JORDAN SPIETH: I think I can draw on that. The toughest part here is just the time change, and it's only six hours. It's not like you're going to Asia where you normally need a couple days to even be able to wake up. I got up at 7:30 fine this morning, which it felt maybe like 4:30 or something to me by this point, but it wasn't too bad. I'm sleeping just fine, adjusting to jet lag great. By tomorrow morning I'll be 100 per cent, which we knew ahead of time, or else I wouldn't have played last week if I didn't think I would be 100 per cent by the time we started here. Just the hardest part is definitely jet lag and probably the fact that we've had perfect weather playing this golf course, so it seems a little easier than I think it'll play. So I would have liked to see tougher conditions in practice rounds to get used to prevailing winds and wind switches. But that's part of the fun and the adjustment. I think I can draw back on Australia to Tiger's event because it was a shortened week. It was a place I had played but I hadn't played in quite a while, and I was bringing great feels from the week before, and that's what we set out to do here. I'd like the same outcome that happened at Isleworth, but it would probably be a little bit harder to do here with a full field versus 30 guys. And maybe a slightly bigger stage. But I think there are certain things I can draw on from there, yes.

Q. Tiger said he would learn a lot from playing with experienced players when he first came to play the Old Course. I was wondering about who you were planning on playing with today?
JORDAN SPIETH: I'm not sure yet. I talked to Matt Jones in the locker room. He's a buddy of mine. I don't think he has a ton of experience here, but he'd be fun to play a round with. I played with Ryan Palmer and Ollie Schniederjans yesterday. Who did I play with the first day? We played by ourselves late and ended up talking with Tiger for a little bit on 16 green. He was practising there and just talked to him for about 10 minutes, but very briefly about the course, more just catching up. So yeah, I don't know. I think in my views of travelling to tournaments, and I would trust Tiger's point of view probably more than mine, he has plenty more experience doing this, but in my views I've seen a tendency for us to sometimes overanalyze, and so we've been trying to just dissect it on our own with Cameron and me and Michael. We've done a really good job of figuring out where the pin locations are going to be. Cameron has talked to guys that have given him the pins for the past two or three majors that were held here, so we've got all those locations. We've kind of plotted our way already, and today will be a good test on really just executing on the lines that we've all gotten over the past couple days. I think we could overanalyze this course, and I don't think we are doing so. I think simple is better, go off of the same feels we've had, just try and execute fairway, green, and get into a rhythm. I think there will be certain points in this tournament where I'll hit it in spots that I wish I knew were better spots to hit to, but that'll probably happen for everybody. Hopefully I can make up for it.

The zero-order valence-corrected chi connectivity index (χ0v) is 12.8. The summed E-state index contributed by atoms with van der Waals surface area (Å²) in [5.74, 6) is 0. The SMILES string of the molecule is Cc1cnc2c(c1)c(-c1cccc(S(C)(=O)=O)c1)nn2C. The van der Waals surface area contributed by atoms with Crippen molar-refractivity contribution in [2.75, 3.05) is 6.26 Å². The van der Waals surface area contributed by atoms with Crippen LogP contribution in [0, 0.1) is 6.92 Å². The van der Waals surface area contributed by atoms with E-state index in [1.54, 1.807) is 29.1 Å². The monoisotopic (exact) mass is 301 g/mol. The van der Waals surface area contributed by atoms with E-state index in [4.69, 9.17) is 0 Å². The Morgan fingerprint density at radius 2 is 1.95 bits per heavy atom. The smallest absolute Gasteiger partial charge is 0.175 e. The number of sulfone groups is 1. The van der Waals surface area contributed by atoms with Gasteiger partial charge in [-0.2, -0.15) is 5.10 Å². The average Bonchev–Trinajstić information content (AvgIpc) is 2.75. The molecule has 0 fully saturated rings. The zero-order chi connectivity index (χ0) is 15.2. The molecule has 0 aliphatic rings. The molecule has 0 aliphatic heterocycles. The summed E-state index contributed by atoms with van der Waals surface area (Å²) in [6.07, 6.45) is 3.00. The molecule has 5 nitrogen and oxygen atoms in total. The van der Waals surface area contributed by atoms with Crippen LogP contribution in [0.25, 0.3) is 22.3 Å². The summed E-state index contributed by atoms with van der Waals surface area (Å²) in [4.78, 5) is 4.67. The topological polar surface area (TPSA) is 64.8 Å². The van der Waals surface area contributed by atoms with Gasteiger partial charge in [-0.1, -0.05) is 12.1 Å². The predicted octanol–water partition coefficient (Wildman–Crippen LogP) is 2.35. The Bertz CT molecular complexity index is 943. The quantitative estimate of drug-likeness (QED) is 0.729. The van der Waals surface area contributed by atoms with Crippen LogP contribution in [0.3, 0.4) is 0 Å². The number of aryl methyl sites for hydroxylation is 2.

Q. You've displayed phenomenal mental strength under intense pressure. Do you know where this strength comes from within you? Is it something that you've learned or is it something you've got from family, or can you pinpoint where that strength comes from?
JORDAN SPIETH: I'm not sure. It's mainly just visualisation. Yeah, I think it certainly comes from how I've been raised and who my parents are and the competitiveness that I had with my brother growing up in all kinds of sports and playing against him. He was bigger than me from when we were about seven years old, so we liked to play one-on-one in any sport that was played and created competitors out of us. I would also draw it to Cameron and his aim small, miss small philosophy where the more pressure you feel in the heat of the moment, the smaller of a target that you can pick, your misses are going to be smaller. If you just -- it's easy for your mind to just see a fairway and have your mind wander to how can I just hit this fairway, and am I 2-up now, I just need to par, versus let's stripe a drive right at the left tree branch on that tree, and chances are if our swing is where we want it to be, it won't miss that mark by much, and I think that goes back to when I get in those positions, that's what comes to my mind is how can I zero in even more and more and more. It's worked out tremendously. That's Cameron's mental approach, and it works for me, and I just go off of then past experiences of the patience it takes to end up winning a tournament because those Sundays often feel like two or three rounds combined into one.

THE MODERATOR: Jordan, thank you very much. Best of luck this week.